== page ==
GASPE, Que. – The sun finally poked through the clouds Thursday over the town of Gaspe, Que., after roads were washed out and 500 homes were flooded in what a local official calls a “catastrophic and historic” storm.
A total of 248 mm of rain fell in the first three days of the week in the town 900 km northeast of Montreal, prompting provincial officials to declare a state of emergency.
The floods were the result of a bizarre weather pattern that brought above zero temperatures to eastern Quebec, the Maritimes and even the Arctic.
Some longtime area residents said water levels were at their highest level since the Second World War.
“To listen to older folks, they haven’t seen this since 1945,” one flooded-out resident told QMI Agency.
Provincial cabinet ministers and a beefed-up provincial police contingent headed to the rain-soaked region to assess the damage caused by three days of intense rain.
Francois Roussy, mayor of the town of Gaspe, told QMI Agency that he fears the worst is not over.
“(There could be) a number of landslides,” he said. “It would complicate a situation that’s already difficult.”
Towns along the Gaspe coast were hit by storm surges whipped up by high winds, and some bridges and roads were washed away. Area mayors have requested more than $30 million to help rebuild municipal infrastructure that was not covered by insurance.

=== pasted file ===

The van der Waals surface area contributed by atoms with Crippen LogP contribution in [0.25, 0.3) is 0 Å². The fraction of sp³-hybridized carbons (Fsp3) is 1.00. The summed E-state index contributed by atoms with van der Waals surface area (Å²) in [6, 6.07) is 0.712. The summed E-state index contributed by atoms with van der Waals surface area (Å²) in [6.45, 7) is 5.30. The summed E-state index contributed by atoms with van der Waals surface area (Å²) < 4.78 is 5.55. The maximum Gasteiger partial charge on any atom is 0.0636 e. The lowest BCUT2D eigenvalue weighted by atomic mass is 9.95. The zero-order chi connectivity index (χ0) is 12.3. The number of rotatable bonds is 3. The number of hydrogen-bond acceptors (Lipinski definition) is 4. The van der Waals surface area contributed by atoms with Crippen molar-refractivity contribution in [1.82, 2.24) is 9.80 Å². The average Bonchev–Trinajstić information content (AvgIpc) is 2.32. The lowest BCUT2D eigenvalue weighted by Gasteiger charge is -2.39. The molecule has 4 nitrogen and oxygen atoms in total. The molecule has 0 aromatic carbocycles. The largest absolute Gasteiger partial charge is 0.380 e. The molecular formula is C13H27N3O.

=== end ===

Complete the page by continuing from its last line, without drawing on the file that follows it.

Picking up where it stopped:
The Red Cross is also in the region to offer aid to people who were chased from their homes by floodwaters. About 300 people are staying in shelters or with family in the town of Gaspe alone.
The true scope of the damage might not be known until floodwaters recede, and the mayor says cold weather could bring more problems once the water freezes over.
Meanwhile, power is being restored in Nova Scotia and water levels are going down in New Brunswick.
About 3,998 homes in Nova Scotia were without power Thursday morning, down from 15,000 Wednesday and 80,000 Monday.
Nova Scotia Power aims to have power restored to everyone by Thursday afternoon.
A number of bridges and roads were closed in Nova Scotia Wednesday night, and officials were working to repair them Thursday.
Dingwall in northern Cape Breton was completely cut off after torrential rains washed out the road leading into town.
The community of 600 people is now accessible by all-terrain or four-wheel drive vehicles.
Water levels are going down in New Brunswick, where heavy rains and rising rivers flooded homes and highways, tore up trees and washed out roads.
About 70 people have been displaced from their homes.
“Emergency measures have transitioned into the recovery phase,” said Andrew Holland, spokesman for the New Brunswick Emergency Measures Organization.
“The name of the game is people need to be safe and be patient.”
More than 100 roads remained closed in the province Thursday, and Holland said it would be “some time” before the water receded enough to assess damage and begin repairs.
“Outside the Fredericton area, there’s still a considerable amount of water,” he said, adding Charlotte County is in particularly bad shape after being hit with over 177 mm of rain.
The provincial government is beginning recovery programs for people whose property was damaged by the storm.
As well, Marine Atlantic has resumed ferry service between Nova Scotia and Newfoundland, meaning stranded travellers and stalled Canada Post deliveries will make it to their destinations in time for the holidays.